This easy-to-read, illustrated booklet summarizes the 32nd Surgeon General’s Report on Smoking and Health, released in January 2014, the 50th anniversary of the first Report. The booklet discusses, in plain language:
historical information on changes in smoking norms since the first Surgeon General’s Report was released fifty years ago in January 1964;
new health findings on diseases and conditions caused or affected by smoking;
and ways to reduce smoking and its resulting health and financial impacts.
It is designed to give concerned adults information to help them make choices that will improve their own health and the health of their children, their families, and their communities.
Table of Contents:
1-- A PERSISTENT EPIDEMIC
The Killer Cigarette
The Power of Nicotine Addiction
2-- DISEASES AND HEALTH PROBLEMS LINKED TO SMOKING
Smoking and Reproduction
Smoking and Diabetes
Smoking and the Immune System
Smoking and Eye Disease
3--THE NEXT 50 YEARS
Saving Millions of Lives
Ending the Tobacco Use Epidemic
Companion full report ePub eBook -- The Health Consequences of Smoking—50 Years of Progress. A Report of the Surgeon General (Full Report- ePub eBook) Free Download Immediately-- GPO Stock Number: 017-300-00010-5 ISBN: 9780160924149
Companion full report MOBI eBook --The Health Consequences of Smoking—50 Years of Progress. A Report of the Surgeon General (Full Report- ePub eBook) Free Download Immediately- GPO Stock Number: 017-300-00009-1 ISBN: 9780160924132
Alcoholism, Smoking and Substance Abuse resources collection can be found here: https://bookstore.gpo.gov/catalog/health-benefits/alcoholism-smoking-sub...
Audience: Target audience are adults who wish to improve their own health regarding quitting smoking, and who want to make sure that their children and families grow up in a healthy environment without smoking.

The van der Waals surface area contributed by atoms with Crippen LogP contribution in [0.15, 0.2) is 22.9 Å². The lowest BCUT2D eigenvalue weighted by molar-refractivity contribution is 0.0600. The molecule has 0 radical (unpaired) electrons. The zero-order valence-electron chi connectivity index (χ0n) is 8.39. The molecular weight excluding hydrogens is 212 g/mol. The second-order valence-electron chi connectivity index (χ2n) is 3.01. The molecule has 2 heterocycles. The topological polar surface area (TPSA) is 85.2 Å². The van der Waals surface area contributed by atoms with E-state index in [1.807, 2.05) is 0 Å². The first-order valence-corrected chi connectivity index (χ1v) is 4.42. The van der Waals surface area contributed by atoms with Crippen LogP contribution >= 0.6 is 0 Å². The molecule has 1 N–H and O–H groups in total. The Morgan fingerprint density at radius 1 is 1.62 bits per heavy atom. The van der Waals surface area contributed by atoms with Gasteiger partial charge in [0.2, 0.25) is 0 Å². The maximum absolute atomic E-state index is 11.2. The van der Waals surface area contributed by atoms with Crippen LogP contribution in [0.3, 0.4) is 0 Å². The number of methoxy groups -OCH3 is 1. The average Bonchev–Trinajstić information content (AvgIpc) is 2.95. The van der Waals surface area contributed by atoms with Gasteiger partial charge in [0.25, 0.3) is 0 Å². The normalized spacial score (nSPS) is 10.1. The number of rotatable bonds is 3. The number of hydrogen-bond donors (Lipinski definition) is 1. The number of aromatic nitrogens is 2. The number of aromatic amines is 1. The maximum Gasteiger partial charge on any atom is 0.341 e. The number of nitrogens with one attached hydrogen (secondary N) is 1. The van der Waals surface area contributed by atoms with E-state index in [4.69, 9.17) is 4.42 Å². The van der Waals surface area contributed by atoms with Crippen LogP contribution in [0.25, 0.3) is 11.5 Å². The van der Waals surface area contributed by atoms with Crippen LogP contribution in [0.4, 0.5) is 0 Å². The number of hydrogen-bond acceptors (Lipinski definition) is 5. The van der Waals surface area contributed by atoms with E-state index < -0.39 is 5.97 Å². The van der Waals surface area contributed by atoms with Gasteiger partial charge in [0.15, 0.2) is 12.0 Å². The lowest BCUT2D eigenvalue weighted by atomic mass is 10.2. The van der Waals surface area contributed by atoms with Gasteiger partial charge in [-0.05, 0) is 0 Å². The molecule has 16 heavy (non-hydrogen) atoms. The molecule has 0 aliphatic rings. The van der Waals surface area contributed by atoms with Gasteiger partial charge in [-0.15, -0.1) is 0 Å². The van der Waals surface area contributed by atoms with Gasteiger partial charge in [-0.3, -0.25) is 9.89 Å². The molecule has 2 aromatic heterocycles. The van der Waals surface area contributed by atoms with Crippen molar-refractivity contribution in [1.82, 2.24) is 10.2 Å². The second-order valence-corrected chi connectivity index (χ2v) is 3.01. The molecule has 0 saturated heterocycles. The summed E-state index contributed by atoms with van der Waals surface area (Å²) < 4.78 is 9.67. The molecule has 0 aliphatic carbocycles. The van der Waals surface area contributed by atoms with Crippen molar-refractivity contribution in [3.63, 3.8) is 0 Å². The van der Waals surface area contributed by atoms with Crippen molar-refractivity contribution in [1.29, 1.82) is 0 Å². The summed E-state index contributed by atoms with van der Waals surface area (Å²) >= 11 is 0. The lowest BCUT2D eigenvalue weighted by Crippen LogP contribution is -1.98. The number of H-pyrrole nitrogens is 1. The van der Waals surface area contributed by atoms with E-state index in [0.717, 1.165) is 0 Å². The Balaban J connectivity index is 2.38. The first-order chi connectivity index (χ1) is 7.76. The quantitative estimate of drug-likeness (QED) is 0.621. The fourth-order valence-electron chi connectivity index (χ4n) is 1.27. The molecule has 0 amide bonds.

Keywords: Teen Smoking Prevention, tobacco, tobacco addiction, substance abuse and addictions, nonsmoking policy for children services, environmental tobacco smoke, youth smoking, elementary education, high school education, college-aged teen smoking, safe and drug-free schools, asthma, youth health, adolescent health, child health, ages 13-19, tween children and students
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- Health and Human Services Dept., Centers for Disease Control and Prevention
- 2014: 24 p.; ill.
- Key Phrases:
- Your Guide to the 50th Anniversary Surgeon Generals Report on Smoking and HealthSmokingReport on Lets Make the Next Generation Tobacco Free50th Anniversary Surgeon General's Report on Smoking and HealthTobaccoTobacco Free Generation
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- 0.3125 lb.
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Reviews & More About this Product
Additional Resources from the CDC
Learn more about the progress of tobacco control in the 50th Anniversary on Smoking and Health Video and Podcast Series, featuring interviews from key leaders in the fight against tobacco.
Fact Sheets of Key Findings from the Report
- (English version): Overview of Key Findings from "The Health Consequences of Smoking—50 Years of Progress Report"
- (Spanish-language version) Hoja informativa de "Las consecuencias del tabaquismo en la salud: 50 años de progreso, un informe del director general de Servicios de Salud"
Public Service Announcement Video
Watch the video with a public service announcement (PSA) designed to educate adults about the long-term impact of tobacco use on this nation’s future – its youth. The PSA points out that 5.6 million children alive today will ultimately die early from smoking if we do not do more to reduce current smoking rates.
History of the Surgeon General's Report on Smoking and Health
Quote by the Office of the Surgeon General about the half century of research on tobacco and its effects:
January 2014 marked the 50th anniversary of the first Surgeon General’s Report on Smoking and Health. The 1964 landmark report, released by Surgeon General Dr. Luther Terry, was the first federal government report linking smoking and ill health, including lung cancer and heart disease. In the last 50 years, 31 Surgeon General’s Reports have been released, increasing our understanding of the devastating health and financial burdens caused by tobacco use. We now know that smoking causes a host of cancers and other illnesses and is still the leading preventable cause of death in the United States, killing 443,000 people each year.
In 2014, we highlight half a century of progress in tobacco control and prevention, present new data on the health consequences of tobacco use, and introduce initiatives that can potentially end the tobacco use epidemic in the United States in the 32nd Surgeon General’s Report on Smoking and Health.